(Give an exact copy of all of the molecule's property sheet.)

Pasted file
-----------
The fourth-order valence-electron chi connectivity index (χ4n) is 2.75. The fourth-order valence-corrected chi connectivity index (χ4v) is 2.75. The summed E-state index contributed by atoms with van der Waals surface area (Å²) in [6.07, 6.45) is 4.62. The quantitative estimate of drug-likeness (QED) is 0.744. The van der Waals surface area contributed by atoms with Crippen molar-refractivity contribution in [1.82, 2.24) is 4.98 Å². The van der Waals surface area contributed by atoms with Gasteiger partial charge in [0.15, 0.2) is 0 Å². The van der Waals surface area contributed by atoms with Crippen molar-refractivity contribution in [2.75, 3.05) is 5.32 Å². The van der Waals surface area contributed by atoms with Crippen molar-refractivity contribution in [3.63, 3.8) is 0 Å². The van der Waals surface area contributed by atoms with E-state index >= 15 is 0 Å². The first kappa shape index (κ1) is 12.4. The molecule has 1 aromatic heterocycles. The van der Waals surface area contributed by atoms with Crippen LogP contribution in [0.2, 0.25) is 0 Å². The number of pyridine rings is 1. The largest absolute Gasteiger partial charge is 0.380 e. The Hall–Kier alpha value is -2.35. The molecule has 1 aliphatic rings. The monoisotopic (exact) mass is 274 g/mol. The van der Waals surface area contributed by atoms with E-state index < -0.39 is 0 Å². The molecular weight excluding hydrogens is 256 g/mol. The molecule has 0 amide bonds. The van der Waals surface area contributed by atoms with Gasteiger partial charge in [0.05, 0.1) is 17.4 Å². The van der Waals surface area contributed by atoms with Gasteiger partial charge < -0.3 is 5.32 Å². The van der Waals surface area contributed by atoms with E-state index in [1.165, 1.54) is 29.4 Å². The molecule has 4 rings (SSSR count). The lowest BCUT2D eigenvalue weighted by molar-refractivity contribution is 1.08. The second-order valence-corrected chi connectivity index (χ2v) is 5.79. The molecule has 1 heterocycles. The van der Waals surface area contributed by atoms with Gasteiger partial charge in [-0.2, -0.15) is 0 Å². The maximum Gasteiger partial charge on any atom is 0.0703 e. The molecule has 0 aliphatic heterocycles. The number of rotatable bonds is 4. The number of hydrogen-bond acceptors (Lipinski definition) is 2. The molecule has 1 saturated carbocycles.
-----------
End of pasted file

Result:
The fourth-order valence-electron chi connectivity index (χ4n) is 2.75. The fourth-order valence-corrected chi connectivity index (χ4v) is 2.75. The summed E-state index contributed by atoms with van der Waals surface area (Å²) in [6.07, 6.45) is 4.62. The quantitative estimate of drug-likeness (QED) is 0.744. The van der Waals surface area contributed by atoms with Crippen molar-refractivity contribution in [1.82, 2.24) is 4.98 Å². The van der Waals surface area contributed by atoms with Gasteiger partial charge in [0.15, 0.2) is 0 Å². The van der Waals surface area contributed by atoms with Crippen molar-refractivity contribution in [2.75, 3.05) is 5.32 Å². The van der Waals surface area contributed by atoms with Crippen molar-refractivity contribution in [3.63, 3.8) is 0 Å². The van der Waals surface area contributed by atoms with E-state index >= 15 is 0 Å². The first kappa shape index (κ1) is 12.4. The molecule has 1 aromatic heterocycles. The van der Waals surface area contributed by atoms with Crippen LogP contribution in [0.2, 0.25) is 0 Å². The number of pyridine rings is 1. The largest absolute Gasteiger partial charge is 0.380 e. The Hall–Kier alpha value is -2.35. The molecule has 1 aliphatic rings. The monoisotopic (exact) mass is 274 g/mol. The van der Waals surface area contributed by atoms with E-state index < -0.39 is 0 Å². The molecular weight excluding hydrogens is 256 g/mol. The molecule has 0 amide bonds. The van der Waals surface area contributed by atoms with Gasteiger partial charge in [0.05, 0.1) is 17.4 Å². The van der Waals surface area contributed by atoms with Gasteiger partial charge < -0.3 is 5.32 Å². The van der Waals surface area contributed by atoms with E-state index in [1.165, 1.54) is 29.4 Å². The molecule has 4 rings (SSSR count). The lowest BCUT2D eigenvalue weighted by molar-refractivity contribution is 1.08. The second-order valence-corrected chi connectivity index (χ2v) is 5.79. The molecule has 1 heterocycles. The van der Waals surface area contributed by atoms with Gasteiger partial charge in [-0.2, -0.15) is 0 Å². The maximum Gasteiger partial charge on any atom is 0.0703 e. The molecule has 0 aliphatic heterocycles. The number of rotatable bonds is 4. The number of hydrogen-bond acceptors (Lipinski definition) is 2. The molecule has 1 saturated carbocycles.